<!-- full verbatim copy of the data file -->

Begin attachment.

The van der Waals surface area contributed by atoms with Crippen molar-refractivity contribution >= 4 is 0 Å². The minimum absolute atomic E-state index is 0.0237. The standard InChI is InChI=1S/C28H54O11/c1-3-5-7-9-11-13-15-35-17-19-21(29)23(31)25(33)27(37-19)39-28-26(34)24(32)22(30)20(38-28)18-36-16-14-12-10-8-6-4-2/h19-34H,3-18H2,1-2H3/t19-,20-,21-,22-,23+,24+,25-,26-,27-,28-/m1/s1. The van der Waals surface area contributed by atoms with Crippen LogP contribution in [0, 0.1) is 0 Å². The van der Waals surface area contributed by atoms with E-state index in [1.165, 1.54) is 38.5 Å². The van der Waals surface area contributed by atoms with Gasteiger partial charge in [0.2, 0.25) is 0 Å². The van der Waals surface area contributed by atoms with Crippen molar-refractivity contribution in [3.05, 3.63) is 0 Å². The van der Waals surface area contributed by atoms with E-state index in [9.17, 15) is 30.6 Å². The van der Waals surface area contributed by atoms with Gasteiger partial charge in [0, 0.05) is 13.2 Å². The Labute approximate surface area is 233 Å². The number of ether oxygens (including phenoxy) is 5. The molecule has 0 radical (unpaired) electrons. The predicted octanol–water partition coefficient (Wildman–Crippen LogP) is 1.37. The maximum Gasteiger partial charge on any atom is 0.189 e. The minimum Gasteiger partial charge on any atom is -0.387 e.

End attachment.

The van der Waals surface area contributed by atoms with Crippen molar-refractivity contribution >= 4 is 0 Å². The minimum absolute atomic E-state index is 0.0237. The standard InChI is InChI=1S/C28H54O11/c1-3-5-7-9-11-13-15-35-17-19-21(29)23(31)25(33)27(37-19)39-28-26(34)24(32)22(30)20(38-28)18-36-16-14-12-10-8-6-4-2/h19-34H,3-18H2,1-2H3/t19-,20-,21-,22-,23+,24+,25-,26-,27-,28-/m1/s1. The van der Waals surface area contributed by atoms with Crippen LogP contribution in [0, 0.1) is 0 Å². The van der Waals surface area contributed by atoms with E-state index in [1.165, 1.54) is 38.5 Å². The van der Waals surface area contributed by atoms with Gasteiger partial charge in [0.2, 0.25) is 0 Å². The van der Waals surface area contributed by atoms with Crippen molar-refractivity contribution in [3.05, 3.63) is 0 Å². The van der Waals surface area contributed by atoms with E-state index in [9.17, 15) is 30.6 Å². The van der Waals surface area contributed by atoms with Gasteiger partial charge in [0, 0.05) is 13.2 Å². The Labute approximate surface area is 233 Å². The number of ether oxygens (including phenoxy) is 5. The molecule has 0 radical (unpaired) electrons. The predicted octanol–water partition coefficient (Wildman–Crippen LogP) is 1.37. The maximum Gasteiger partial charge on any atom is 0.189 e. The minimum Gasteiger partial charge on any atom is -0.387 e.